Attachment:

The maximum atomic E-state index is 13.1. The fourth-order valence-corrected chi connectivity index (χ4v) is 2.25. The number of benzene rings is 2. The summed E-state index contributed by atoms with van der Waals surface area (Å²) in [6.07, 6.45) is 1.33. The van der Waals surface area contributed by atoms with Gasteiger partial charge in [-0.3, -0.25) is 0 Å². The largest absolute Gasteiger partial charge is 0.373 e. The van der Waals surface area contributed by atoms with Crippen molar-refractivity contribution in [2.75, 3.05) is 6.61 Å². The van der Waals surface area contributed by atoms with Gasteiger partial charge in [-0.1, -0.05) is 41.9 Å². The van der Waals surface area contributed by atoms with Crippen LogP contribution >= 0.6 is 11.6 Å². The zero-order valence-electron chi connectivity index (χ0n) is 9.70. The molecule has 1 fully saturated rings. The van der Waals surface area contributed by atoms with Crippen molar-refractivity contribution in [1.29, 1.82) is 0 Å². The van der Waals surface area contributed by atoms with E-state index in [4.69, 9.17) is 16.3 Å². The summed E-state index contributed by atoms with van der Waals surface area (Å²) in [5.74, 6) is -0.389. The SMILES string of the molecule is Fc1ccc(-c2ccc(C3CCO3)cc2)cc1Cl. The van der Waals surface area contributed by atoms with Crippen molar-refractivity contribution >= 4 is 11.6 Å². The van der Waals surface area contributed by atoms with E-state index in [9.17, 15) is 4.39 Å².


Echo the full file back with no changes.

The maximum atomic E-state index is 13.1. The fourth-order valence-corrected chi connectivity index (χ4v) is 2.25. The number of benzene rings is 2. The summed E-state index contributed by atoms with van der Waals surface area (Å²) in [6.07, 6.45) is 1.33. The van der Waals surface area contributed by atoms with Gasteiger partial charge in [-0.3, -0.25) is 0 Å². The largest absolute Gasteiger partial charge is 0.373 e. The van der Waals surface area contributed by atoms with Crippen molar-refractivity contribution in [2.75, 3.05) is 6.61 Å². The van der Waals surface area contributed by atoms with Gasteiger partial charge in [-0.1, -0.05) is 41.9 Å². The van der Waals surface area contributed by atoms with Crippen LogP contribution >= 0.6 is 11.6 Å². The zero-order valence-electron chi connectivity index (χ0n) is 9.70. The molecule has 1 fully saturated rings. The van der Waals surface area contributed by atoms with Crippen molar-refractivity contribution in [1.29, 1.82) is 0 Å². The van der Waals surface area contributed by atoms with E-state index in [4.69, 9.17) is 16.3 Å². The summed E-state index contributed by atoms with van der Waals surface area (Å²) in [5.74, 6) is -0.389. The SMILES string of the molecule is Fc1ccc(-c2ccc(C3CCO3)cc2)cc1Cl. The van der Waals surface area contributed by atoms with Crippen molar-refractivity contribution >= 4 is 11.6 Å². The van der Waals surface area contributed by atoms with E-state index in [9.17, 15) is 4.39 Å².